First wrongful death suit filed against JUUL
JUUL has been the subject of criticism, and now legal action, in recent months over its continued promotion of its products as “safe,” despite the fact that there are no scientific studies supporting this claim.
The first believed wrongful death lawsuit against JUUL Labs was filed Tuesday, October 15th, in federal court for the Northern District of California, brought by the mother of an 18-year-old boy who passed away in the middle of the night. The boy, who suffered from asthma, was also battling a two-year addiction to JUUL’s e-cigarettes. According to his mother, he was otherwise active and healthy and was not exhibiting any signs of asthma the day he died.
Lung injury cases linked to e-cigarettes and vaping continue to surge
According to the Centers for Disease Control and Prevention (CDC), as of October 22nd, 1,604 lung injury cases and 34 deaths linked to vaping have been confirmed. Though products containing THC are involved in most of the reported cases, the 18-year-old, as well as several others hospitalized, were exclusive JUUL users. Mahzad Kazempour Hite, one of the lawyers for the boy’s family, calls into question certain ingredients in vape pens like propylene glycol, a synthetic liquid that is safe to ingest but becomes toxic when heated to a certain temperature. Hite adds, “These are things that should have been studied by JUUL.”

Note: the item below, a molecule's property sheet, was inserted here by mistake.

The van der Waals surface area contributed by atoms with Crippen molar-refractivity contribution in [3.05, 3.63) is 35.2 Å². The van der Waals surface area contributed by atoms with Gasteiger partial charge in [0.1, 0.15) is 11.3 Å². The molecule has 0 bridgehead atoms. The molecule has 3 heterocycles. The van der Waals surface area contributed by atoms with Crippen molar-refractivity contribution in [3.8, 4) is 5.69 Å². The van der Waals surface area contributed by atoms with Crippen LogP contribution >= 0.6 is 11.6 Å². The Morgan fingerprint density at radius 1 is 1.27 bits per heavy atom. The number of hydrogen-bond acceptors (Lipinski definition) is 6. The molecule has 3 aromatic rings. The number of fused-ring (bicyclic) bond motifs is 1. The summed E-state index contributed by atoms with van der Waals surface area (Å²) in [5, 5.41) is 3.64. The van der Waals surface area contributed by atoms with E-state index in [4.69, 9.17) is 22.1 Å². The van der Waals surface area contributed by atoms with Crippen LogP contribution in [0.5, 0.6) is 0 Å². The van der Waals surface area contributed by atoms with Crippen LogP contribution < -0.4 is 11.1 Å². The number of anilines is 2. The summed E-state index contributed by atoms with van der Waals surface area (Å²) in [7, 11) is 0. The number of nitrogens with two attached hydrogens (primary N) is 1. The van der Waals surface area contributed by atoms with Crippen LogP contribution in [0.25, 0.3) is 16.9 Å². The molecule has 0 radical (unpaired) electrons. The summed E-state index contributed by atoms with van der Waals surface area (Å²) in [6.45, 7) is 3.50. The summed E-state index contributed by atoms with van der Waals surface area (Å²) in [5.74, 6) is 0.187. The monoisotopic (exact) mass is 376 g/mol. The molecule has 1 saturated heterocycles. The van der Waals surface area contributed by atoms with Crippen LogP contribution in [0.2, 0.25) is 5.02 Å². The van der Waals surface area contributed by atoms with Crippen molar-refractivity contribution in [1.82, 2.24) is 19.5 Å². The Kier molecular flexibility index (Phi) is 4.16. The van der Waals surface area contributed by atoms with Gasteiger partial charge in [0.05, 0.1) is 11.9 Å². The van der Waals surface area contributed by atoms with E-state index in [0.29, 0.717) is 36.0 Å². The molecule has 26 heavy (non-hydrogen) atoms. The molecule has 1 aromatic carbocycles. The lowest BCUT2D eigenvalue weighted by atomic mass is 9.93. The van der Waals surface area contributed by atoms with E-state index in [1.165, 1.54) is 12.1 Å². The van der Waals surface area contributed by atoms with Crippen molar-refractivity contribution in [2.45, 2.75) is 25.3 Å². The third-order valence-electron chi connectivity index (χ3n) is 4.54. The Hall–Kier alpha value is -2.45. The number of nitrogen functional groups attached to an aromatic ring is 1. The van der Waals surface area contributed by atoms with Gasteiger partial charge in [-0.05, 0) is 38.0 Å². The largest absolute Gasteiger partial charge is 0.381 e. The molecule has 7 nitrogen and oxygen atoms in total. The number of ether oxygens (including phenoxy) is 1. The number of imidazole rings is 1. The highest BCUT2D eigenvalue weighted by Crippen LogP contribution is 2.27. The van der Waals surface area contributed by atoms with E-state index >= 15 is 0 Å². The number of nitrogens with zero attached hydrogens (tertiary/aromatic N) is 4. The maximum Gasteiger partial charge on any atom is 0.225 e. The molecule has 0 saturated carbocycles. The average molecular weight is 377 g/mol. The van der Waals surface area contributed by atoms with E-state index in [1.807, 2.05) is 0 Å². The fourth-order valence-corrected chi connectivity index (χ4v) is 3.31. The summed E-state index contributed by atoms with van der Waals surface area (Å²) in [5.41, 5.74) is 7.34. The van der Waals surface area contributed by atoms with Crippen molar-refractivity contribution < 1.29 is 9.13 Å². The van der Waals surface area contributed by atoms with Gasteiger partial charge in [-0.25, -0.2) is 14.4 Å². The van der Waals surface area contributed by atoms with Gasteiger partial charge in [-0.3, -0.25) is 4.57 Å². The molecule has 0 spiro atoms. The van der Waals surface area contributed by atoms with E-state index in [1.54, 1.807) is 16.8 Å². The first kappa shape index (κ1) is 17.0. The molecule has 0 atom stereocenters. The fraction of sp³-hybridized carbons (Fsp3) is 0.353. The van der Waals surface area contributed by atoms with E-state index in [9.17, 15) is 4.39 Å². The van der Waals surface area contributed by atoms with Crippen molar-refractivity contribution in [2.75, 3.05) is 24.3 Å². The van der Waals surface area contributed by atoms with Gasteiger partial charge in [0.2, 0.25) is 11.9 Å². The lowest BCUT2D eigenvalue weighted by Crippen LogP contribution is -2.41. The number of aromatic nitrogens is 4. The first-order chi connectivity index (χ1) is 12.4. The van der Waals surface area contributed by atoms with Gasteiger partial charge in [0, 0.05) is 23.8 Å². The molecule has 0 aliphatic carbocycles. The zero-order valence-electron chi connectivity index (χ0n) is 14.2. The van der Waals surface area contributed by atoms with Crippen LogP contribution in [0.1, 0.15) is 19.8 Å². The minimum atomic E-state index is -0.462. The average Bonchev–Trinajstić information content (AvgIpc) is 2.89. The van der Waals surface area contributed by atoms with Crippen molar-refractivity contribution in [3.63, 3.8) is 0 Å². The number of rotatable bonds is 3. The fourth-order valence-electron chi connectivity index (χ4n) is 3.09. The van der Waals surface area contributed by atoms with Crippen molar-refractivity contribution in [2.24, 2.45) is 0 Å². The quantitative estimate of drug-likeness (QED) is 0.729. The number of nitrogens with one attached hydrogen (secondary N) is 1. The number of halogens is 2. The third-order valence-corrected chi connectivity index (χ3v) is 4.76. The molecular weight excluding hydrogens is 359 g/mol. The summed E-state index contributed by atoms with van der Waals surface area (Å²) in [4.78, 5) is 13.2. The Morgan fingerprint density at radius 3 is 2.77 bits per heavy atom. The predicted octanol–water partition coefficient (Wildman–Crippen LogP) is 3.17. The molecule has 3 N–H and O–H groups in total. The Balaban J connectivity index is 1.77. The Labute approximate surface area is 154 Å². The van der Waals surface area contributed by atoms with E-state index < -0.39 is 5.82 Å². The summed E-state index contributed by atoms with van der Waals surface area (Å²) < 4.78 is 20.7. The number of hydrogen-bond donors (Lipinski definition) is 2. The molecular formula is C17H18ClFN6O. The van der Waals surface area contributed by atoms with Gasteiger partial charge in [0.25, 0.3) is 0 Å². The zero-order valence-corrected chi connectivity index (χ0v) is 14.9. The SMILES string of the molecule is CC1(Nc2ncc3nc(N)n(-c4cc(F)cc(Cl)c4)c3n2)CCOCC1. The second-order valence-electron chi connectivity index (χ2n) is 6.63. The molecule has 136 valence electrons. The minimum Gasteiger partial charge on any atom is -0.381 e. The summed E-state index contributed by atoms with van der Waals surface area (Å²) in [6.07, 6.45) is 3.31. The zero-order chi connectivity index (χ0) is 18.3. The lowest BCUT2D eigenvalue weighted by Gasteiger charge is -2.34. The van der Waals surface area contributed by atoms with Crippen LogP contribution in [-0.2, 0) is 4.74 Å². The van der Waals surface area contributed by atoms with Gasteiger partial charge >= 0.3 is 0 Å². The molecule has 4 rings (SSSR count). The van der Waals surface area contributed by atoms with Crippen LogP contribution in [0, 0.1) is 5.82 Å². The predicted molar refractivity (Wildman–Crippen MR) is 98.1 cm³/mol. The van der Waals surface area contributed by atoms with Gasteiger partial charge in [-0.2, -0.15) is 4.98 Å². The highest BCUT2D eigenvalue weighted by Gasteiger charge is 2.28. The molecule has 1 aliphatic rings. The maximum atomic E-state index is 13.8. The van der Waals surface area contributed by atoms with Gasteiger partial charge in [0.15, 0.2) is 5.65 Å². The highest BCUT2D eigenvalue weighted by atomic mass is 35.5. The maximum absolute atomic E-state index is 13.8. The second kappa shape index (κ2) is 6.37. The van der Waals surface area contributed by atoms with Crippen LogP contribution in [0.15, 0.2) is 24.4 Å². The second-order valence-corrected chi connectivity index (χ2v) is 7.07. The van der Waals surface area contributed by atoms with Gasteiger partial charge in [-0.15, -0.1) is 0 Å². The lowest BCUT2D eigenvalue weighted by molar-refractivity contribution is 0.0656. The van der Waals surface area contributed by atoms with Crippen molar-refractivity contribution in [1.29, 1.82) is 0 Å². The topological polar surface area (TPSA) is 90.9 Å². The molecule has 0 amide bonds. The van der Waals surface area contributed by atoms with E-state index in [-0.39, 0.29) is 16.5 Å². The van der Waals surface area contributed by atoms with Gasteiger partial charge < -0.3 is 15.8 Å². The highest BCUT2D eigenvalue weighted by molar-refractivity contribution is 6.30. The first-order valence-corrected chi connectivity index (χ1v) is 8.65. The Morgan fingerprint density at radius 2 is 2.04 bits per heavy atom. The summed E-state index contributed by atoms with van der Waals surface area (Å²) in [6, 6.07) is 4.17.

Maciej Goniewicz, a toxicologist for the Roswell Park Comprehensive Cancer Center and associate professor of oncology, also has concerns about these ingredients. He explains, “Actually it’s the heating of the nicotine solvent, not the nicotine itself, but propylene glycol and vegetable glycerin – those are the solvents for nicotine – and this is what creates this vapor effect. And these two chemicals if they are overheated, if temperatures go too high, then they decompose. And once they decompose, they create some of the toxic chemicals, and one of those toxic chemicals is formaldehyde.”
Amid scrutiny and legal action, JUUL suspends U.S. advertising, sale of most flavors
As the lung injury cases surge, so has public and regulatory scrutiny of the e-cigarette industry. JUUL has been the subject of criticism, and now legal action, in recent months over its continued promotion of its products as “safe,” despite the fact that there are no scientific studies supporting this claim.
The FDA issued a stern warning letter to the company in September in response to these claims, stating, “Referring to your ENDS products as ‘99% safer’ than cigarettes, ‘much safer’ than cigarettes, ‘totally safe,’ and ‘a safer alternative than smoking cigarettes’ is particularly concerning because these statements were made directly to children in school.”
The lawsuits allege that JUUL deliberately targeted minors with its fruit and candy-flavored products. The matter became so concerning that the Federal Trade Commission also launched an investigation into whether JUUL did in fact market their product to teens. On Thursday, October 17th, JUUL announced that it would suspend the sale of all pod flavors except menthol and tobacco in the U.S. In a statement issued by the company, JUUL promises to “continue to develop scientific evidence to support the use of these flavored products, coupled with strict measures to combat underage use.”